Thoughts about Manchester

I am, as we all are, deeply saddened by the recent violence in Manchester, England. I have to say, though, i am nearly as deeply troubled by some of the responses i have read and heard from folks here, both famous and "ordinary," who profess to be Christians. They lament the wanton and senseless murder, especially since the targets were mainly young people, and offer prayers on their behalf. Good - that's what they should do. What so often follows next, though, is exactly what Christians should not do - their calls for equally violent retaliations. One of my own friends said, in response to another friend's support for "putting them all 6 ft under," "God knows if I was in charge I be asking the scientists if we can collect the oil in radiation suits?"

Knowing him as i do, i know this was meant to be a joking way to deal with the awful reality of the death of these children, and if i'm honest, i understand his feelings. This horrific murder of children makes me furious, and fury can turn quickly hate and to thoughts of violent retribution. I recognize that part of me that would want to give into those feelings, that wants to do something to make sure this never happens again and that the people responsible are held to account for what they did.

But then i remember that i am a follower of Jesus, that i want to be his disciple, and i remember what he taught us - unequivocally - "I say to you, Love your enemies, do good to those who hate you, bless those who curse you, pray for those who abuse you" (Luke 6:27-28). Jesus commands us not to give into those first dark thoughts that come to mind in the face of violence and hatred but instead to love, do good, bless, and pray. He offers us no exceptions or exemptions to this command, no easy way out.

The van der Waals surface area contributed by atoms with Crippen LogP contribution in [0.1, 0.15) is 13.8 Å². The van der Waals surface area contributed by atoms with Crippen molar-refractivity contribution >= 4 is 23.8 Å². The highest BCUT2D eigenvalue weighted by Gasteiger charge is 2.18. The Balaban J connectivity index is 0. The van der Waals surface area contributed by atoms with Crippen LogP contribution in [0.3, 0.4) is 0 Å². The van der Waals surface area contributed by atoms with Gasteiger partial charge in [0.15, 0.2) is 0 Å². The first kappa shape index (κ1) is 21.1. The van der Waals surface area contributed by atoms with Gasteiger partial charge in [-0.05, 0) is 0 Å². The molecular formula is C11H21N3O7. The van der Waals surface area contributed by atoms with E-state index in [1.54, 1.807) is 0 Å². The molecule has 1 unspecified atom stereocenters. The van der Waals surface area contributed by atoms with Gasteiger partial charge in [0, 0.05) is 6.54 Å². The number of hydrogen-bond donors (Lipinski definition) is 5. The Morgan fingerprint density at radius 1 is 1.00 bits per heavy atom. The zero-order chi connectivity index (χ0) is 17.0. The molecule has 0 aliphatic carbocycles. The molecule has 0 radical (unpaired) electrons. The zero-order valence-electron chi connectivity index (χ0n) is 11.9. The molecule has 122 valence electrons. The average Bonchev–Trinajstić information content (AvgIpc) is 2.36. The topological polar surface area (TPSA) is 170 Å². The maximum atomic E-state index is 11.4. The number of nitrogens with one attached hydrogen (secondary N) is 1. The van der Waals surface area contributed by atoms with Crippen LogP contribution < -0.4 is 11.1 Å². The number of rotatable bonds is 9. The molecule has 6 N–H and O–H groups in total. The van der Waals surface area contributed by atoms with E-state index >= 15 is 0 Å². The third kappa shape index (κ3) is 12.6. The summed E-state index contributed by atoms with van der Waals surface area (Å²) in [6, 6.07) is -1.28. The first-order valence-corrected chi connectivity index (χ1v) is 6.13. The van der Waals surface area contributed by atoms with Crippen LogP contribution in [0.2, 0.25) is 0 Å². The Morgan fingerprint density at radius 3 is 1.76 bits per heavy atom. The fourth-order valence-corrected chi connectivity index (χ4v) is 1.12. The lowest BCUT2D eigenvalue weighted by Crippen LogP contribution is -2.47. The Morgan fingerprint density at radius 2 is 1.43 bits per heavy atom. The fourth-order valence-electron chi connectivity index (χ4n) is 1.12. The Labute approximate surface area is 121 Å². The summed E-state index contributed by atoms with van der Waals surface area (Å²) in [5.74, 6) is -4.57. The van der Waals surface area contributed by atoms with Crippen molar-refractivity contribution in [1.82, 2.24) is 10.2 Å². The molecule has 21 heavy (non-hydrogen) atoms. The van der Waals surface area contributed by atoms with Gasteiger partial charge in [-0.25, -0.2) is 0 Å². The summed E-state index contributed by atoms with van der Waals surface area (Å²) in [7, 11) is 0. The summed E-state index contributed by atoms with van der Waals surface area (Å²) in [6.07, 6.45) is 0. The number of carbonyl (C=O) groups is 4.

When i suggested to my friends that their response was not only not likely to work but was also at odds with what we profess to believe, i was told that was fine for me but not for them. Then they gave me the oft used Edmond Burke quotation, "All that is necessary for the triumph of evil is for good men to do nothing." Jesus, however, does not tell us to do nothing, quite the opposite in fact. He tells us to love and to pray - two actions that are, in the end, both efficacious and irresistible. 

The simple fact is this - the only truly Christian response to the situation in Manchester and all those others like it is to love and to pray. We can have our anger and our desire for vengeance, but then we set them aside and turn towards Jesus. And if we think we simply cannot bring ourselves either to pray for or to love our enemies, then we pray for ourselves, for God to give us the desire to pray for them and, finally, to love them. It may not be quick or easy and make us feel good, but Jesus doesn't promise us any of those things; he only promises us eternal life.